Pubdate: Wed, 04 Mar 2015
Source: Seattle Weekly (WA)
Column: Higher Ground
Copyright: 2015 Village Voice Media
Author: Michael A. Stusser


At 76, the pater familias of the legalization movement won't slow down.

I'll be honest. My expectations about a press conference with Tommy 
Chong, of the famous stoner duo Cheech & Chong, were that there would 
be some cliched humor, some pantomimed puffing, and photo ops galore 
for hippies of a bygone era. And there was some of that. But there 
was also something I didn't expect: a fresh perspective on the new 
pot movement.

The reason Tommy Chong matters-and the reason I'm writing about his 
recent visit to Seattle's CannaCon-is that each and every time 
there's a mention of legalization or the counterculture or pot 
smoking, there's inevitably a reference to Cheech & Chong. Even if 
the name is never spoken, a haze of Cheech & Chong wafts through the 
mind. (See?!)

The new conventional wisdom is that the cliche stoner jokes that 
found purchase in the duo's franchise are outmoded and of a different 
era. But what if the beliefs that undergird these jokes are not 
passe? What if they're an iconic and important set of core values 
still relevant-values that should not be lost as we move into a 
ganjapreneurial era driven by economic and opportunistic rationales?

"We've got a great show going on here," Chong noted at his February 
20 press conference, "but everybody here is breaking the law and 
subject to arrest according to our government. Even though we voted 
legalization in, and the people spoke, we still have police and a 
government that's out to arrest us." The man knows of what he speaks: 
In 2003 Chong was arrested, convicted, and put in federal prison for 
nine months. Not for selling or smoking marijuana, but for having 
legally licensed his name to a company (Chong Glass/Nice Dreams) that 
made water pipes-bongs-that were sold across state lines. I can tell 
you that if I was tossed in the slammer for nine months, I would have 
exited one angry motherfucker. Not our friend Tommy Chong.

"I got singled out-and ya know what? I feel blessed!" Chong said with 
his infamous and mischievous grin. "I was looking for something to 
revitalize my career. Cheech and I were fading into the distance and 
I needed something. And then it came. It was like my prayers were 
answered: You're going to jail! Great! That's the way I looked at it."

Today Chong puts his name on everything from hemp water (Chongwater!) 
to Chong Star marijuana to Smoke Swipes (for the parent who goes out 
to fire up and doesn't want to return to the dinner table reeking of 
weed). But his philosophical attitude isn't an act. He's a product of 
the '60s and walks the talk-mainly about pot.

"Pot's only good if you give it to someone or you smoke it. You don't 
have to hoard it. Because in a few months, you'll have a new crop! So 
you gotta give it away! That's what you gotta do with your life.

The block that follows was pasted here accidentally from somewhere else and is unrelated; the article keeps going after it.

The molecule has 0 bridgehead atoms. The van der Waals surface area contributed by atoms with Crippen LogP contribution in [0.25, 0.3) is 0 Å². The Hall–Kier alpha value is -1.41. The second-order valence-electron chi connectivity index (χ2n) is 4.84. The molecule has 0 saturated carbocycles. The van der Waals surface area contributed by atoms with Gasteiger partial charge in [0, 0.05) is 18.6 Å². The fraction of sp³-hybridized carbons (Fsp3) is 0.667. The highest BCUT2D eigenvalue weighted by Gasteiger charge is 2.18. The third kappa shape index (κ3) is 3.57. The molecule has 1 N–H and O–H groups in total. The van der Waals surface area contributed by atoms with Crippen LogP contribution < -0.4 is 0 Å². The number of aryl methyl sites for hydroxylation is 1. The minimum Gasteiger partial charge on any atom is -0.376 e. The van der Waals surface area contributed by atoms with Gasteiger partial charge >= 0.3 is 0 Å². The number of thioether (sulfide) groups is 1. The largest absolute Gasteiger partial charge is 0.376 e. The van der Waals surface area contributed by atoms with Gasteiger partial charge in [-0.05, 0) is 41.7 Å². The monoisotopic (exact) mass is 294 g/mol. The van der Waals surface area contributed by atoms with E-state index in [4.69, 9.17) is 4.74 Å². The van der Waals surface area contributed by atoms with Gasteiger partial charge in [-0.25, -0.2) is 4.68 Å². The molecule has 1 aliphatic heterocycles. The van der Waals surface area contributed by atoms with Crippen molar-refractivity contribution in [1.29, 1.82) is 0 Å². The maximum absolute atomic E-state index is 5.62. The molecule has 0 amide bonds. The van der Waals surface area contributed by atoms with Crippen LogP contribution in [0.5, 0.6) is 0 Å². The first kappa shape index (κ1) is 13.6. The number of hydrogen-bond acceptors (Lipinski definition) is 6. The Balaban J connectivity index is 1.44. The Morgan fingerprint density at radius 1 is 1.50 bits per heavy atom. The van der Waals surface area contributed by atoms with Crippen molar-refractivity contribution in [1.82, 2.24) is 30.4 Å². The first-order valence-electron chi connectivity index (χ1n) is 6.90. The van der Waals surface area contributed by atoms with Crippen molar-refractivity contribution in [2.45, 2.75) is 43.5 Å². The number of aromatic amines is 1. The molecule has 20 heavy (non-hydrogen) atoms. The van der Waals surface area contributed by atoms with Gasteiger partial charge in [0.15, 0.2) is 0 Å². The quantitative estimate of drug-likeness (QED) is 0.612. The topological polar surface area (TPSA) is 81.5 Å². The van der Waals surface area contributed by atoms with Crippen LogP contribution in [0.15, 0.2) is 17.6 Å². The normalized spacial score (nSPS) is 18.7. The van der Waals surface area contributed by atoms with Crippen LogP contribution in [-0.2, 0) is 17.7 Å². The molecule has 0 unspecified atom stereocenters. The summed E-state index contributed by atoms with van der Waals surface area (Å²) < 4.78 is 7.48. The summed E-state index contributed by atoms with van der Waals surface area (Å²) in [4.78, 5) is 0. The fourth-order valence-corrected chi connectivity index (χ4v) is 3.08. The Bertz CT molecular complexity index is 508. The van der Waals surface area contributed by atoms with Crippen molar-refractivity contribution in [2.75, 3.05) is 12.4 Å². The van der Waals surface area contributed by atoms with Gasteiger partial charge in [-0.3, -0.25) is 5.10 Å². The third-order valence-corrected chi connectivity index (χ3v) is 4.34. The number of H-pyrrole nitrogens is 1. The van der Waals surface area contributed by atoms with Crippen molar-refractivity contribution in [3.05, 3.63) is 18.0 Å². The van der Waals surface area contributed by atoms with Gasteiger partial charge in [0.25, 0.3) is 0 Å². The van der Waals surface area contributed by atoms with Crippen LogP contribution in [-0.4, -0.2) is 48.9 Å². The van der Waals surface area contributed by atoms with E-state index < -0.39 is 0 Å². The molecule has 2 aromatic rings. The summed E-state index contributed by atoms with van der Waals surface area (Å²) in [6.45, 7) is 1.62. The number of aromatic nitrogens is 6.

That's the secret! You gotta give love!"

The more I listened to this smiling, effervescent 76-year-old ramble, 
the more I realized why he is such a joyous inspiration. Sure, there 
are cliched truths about "hippies" that I don't fully embrace: the 
lack of showering, the unkempt beards, and those Godawful tie-dyed 
T-shirts. But the core values of these counterculture beatniks? 
Peace, love, and understanding? An "It's all good" outlook? Communal 
interests? Harmony with nature? Egalitarianism? Sustainability? 
Positive vibrations? Good lord! Tell me we couldn't use more of the 
"Make Love Not War" mindset in this divisive FoxNews era of angry, 
trolling, Twittering punditry.

Chong was half an hour late for his news conference, and catching a 
glimpse of the icon slowly ambling down the convention hall, I saw 
why. He stopped for each and every stoner, head, hanger-on, and 
pothead who'd jumped at the chance to get a photo with the legend.

"It's true," Chong noted during his hour-long chat. "I'll take a 
picture with anybody. And there's a reason for that. We don't have 
much time. We think we do-especially when we're young. But we don't." 
Chong knows this better than most, after beating prostate cancer with 
the help of the CBD oils in, yes, marijuana. "When someone asks for a 
pic, that's a compliment. They're not asking everyone-they're asking 
me! It's not a burden. It's a privilege! Most people my age will 
either be retired or limping around. Me? I'm going Dancing With the Stars!"

Four decades after Up in Smoke, Tommy Chong is hardly couchlocked, 
but still a relevant player in the marijuana movement. He'll be in 
Washington this week to support another group being singled out for 
using weed, the Kettle Falls 5. He may no longer be the official face 
of marijuana: the new Green Rush lends itself to sexy budtenders and 
Seth Rogan and Snoop. But I sure wish he was.
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MAP posted-by: Jay Bergstrom